Friday, 17 August 2012

Hugh Pilkington, Volunteer in Malay States Volunteer Rifles ( MSVR) and FMSVF

 Hugh Pilkington ( Left) during his years a rubber planter in Negri Sembilan, Malaya

FMSVR training on a Vickers Machine Gun - Pilk , seated, is the gun loader 

Hugh Pilkington, Rubber Planter and volunteer in the Malay States Volunteer Rifles (MSVR)
Pilkington (Pilk) joined the Malay States Volunteer Rifles in 1927. He was with the force for 10 years since then and the Malay States Volunteer Rifles would have amalgamated with the Malaya Volunteer Infantry to form the Federated Malay States Volunteer Force (FMSVF) when he returned to England in 1937. Although it was not compulsory to join, it would not be comfortable if not. As volunteers, they were not paid but their petrol for travel to training would be reimbursed. Pilk often claimed over $20 per month in the late prewar years – a fair sum given reimbursements of 20 cents per mile.
Pilk attended the often casual meetings of the volunteers and the weekend camps. Above picture showed him training with a WW1 Vickers Machine Gun as a loader. Standard uniform was a pith helmet with flash, wearing roomy shorts nick named Bombay Bloomers or Empire Builders with long socks.
At age 33 and 15 years in Malaya as a rubber planter in Negri Sembilan, Pilk returned to England. He chose Norfolk in East Anglia to settle down – not knowing that he will return to Malaya in 1942 as part of 6 Norfolk Regiment, 18th Infantry Division - reinforcing the commonwealth troops in the Battle of Malaya and Singapore against the Japanese.
Extracted from “ The Missing Years” by Stu Llod

David Marshall in B Company, 1st Battalion Straits Settlement Volunteer Force

 Private David Marshall, B Company, 1st Battalion SSVF 

David, centre of picture with pipe, at Nisi-Asibetsu POW Camp, Japan 1945

David Marshall, a lawyer, soldier, Chief Minister, politician, diplomat in Singapore
At the time of the Munich Crisis 1938, when Germany invaded Czechoslovakia, David Marshall decided  to join the Straits Settlement Volunteer Force (SSVF) as a private soldier at the age of 30 – due to an intense hatred of all forms of dictatorial government.
He recalled then “This is going to be the next great War. Germany on one side and Japan on the other. Japan is going to come here. This is my country (geographically). And I went to the Volunteers and said I wanted to join”.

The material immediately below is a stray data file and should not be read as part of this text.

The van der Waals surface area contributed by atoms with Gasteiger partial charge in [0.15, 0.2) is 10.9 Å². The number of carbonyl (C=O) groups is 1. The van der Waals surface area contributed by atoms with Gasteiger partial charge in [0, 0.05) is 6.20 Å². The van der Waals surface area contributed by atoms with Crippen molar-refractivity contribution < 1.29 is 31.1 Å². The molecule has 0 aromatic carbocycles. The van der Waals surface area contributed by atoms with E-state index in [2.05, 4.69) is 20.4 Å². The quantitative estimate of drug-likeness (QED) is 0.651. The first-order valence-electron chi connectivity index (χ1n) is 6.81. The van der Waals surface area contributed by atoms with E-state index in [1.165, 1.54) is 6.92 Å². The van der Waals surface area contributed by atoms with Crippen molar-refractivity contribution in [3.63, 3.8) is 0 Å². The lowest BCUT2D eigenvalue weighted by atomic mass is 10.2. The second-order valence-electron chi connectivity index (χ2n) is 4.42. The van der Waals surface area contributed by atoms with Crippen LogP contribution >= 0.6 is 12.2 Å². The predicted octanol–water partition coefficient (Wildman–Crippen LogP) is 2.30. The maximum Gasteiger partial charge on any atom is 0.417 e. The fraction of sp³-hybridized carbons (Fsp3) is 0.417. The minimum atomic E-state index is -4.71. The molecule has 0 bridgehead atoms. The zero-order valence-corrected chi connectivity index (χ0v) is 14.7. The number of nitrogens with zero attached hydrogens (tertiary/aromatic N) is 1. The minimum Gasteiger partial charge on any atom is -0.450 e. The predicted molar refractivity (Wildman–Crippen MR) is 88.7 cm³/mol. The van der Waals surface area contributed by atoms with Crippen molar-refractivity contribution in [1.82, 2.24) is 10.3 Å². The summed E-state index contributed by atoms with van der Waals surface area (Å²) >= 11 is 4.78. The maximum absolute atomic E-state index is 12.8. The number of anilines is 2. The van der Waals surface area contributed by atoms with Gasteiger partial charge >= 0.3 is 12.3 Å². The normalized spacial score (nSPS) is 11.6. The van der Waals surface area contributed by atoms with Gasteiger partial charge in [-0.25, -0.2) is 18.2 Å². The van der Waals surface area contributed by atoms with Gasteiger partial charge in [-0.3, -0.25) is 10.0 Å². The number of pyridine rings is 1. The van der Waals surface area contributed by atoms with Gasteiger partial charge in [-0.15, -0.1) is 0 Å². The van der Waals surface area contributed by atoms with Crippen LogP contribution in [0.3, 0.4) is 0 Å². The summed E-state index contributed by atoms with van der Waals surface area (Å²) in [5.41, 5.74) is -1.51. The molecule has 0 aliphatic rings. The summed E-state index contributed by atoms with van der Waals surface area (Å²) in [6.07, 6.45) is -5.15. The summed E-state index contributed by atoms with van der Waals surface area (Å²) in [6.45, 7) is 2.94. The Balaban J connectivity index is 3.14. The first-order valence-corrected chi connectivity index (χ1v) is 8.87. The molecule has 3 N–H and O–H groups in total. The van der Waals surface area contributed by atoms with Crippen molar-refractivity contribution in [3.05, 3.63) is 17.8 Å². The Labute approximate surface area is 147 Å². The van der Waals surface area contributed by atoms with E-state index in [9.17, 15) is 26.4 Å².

David was with Allen and Gledhill – founded by Rowland Allen and John Joseph Gledhill in 1901. The law firm was the largest in Singapore, managed by three European partners. One of the partners, William Munro was also a SSVF Volunteer. David joined the firm in 1940, was the first Asian assistant and was paid $750 per month. Another Asian assistant, Wee Chong Jin, joined later in the same year. He was destined to be Chief Justice of Singapore.
The SSVF was set up along racial lines i.e. The 1st and 2nd SSVF Battalions, Singapore had 6 companies: Company A( British), B ( Europeans), Company C (Scottish), Company D(Eurasians), Company E (Chinese), Company F(Malays). When David joined, he was not European and there was no Jewish company. He declared himself a Jew and “an Asian” and was offended when they registered him as an Asian and shunted him to the Eurasian Company D. He refused and was reassigned to B Company where he met William (Bill) Goode, who was to become the last British governor of Singapore.
Bill recalled that David was not a very smart soldier – he dropped the Lewis gun in a pig-pond in the back of Changi and that they all have to clean it afterwards.
The volunteers were issued and drilled with the Lee Enfield .303 rifles. There were group training with light machine guns such as the Lewis gun, the Bren gun and the Thomson sub-machine gun. Training was conducted on Tuesday evenings and Saturday afternoons – hence the volunteers were also called “Saturday Night Soldiers” by the regulars.